15 to 16 of every 10,000 black babies born to do not live to their first birthday. That rate is twice that of any other U.S. ethnic group and three times that in some developing countries.
WU Mass Communications Practicum and Center for Entrepreneurship students produced a website featuring podcasts targeting African American millennials to promote awareness of the causes and ways to prevent the high rate of Infant Mortality in the Black Community. The students were invited to present their work and video stream the National Early Childhood Mental Health Conference in Columbus, OH held in late April 2018.
Below are two links from the conference where our students presented their project to an audience of over 400 mental healthcare practitioners and administrators. The event, sponsored by the Ohio Department of Mental Health and Addiction Services, also featured key note speakers from Yale and Georgetown Universities. The Wilberforce students presenters were Kajeza Hawkins, Shanyael Hinton, Adanma Mbonu and Alex McClure. They spoke about using social media as an effective tool for engaging the millennial population. In addition, Alex McClure, Malik Breckenridge, Shanyael Hinton, Stefanie Holden, Romello Morris and Niyo Mosely provided technical production support operating cameras, directing and technical effects for online live streaming. Mr. Malcolm Haraway, Wilberforce University Director of IT supervised video production and streaming.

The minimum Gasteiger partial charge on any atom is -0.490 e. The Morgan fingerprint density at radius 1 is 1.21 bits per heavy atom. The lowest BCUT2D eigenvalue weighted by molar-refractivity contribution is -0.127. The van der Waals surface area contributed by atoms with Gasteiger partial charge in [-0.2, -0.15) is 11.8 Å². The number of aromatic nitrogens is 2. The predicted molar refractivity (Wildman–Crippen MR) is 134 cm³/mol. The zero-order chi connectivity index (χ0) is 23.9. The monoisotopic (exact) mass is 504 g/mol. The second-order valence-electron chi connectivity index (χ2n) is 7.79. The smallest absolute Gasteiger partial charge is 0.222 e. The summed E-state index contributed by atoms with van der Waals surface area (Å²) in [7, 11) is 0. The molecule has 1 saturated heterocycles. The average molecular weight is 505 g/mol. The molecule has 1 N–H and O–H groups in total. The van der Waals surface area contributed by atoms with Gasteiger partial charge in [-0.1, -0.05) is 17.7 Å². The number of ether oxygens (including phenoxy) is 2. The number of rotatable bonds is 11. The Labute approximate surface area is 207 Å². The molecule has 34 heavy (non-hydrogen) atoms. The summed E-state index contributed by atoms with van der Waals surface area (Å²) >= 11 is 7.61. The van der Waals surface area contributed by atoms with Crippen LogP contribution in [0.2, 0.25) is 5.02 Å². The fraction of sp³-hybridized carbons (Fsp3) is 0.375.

Many of the conferees commended the Wilberforce University presentations.
Professor Fox, who led and advised the Wilberforce student team throughout the practicum project, was approached by a few healthcare administrators who control state funds that are offering internships for our students for future projects.
Conferees also approached the students directly to thank them for they impressive work and contributions. One gentleman commented, “If these young people are representative of the future, then I can die a happy man!”
Link to photos:
Link to website and podcasts produced by WU Mass Communications and IT students: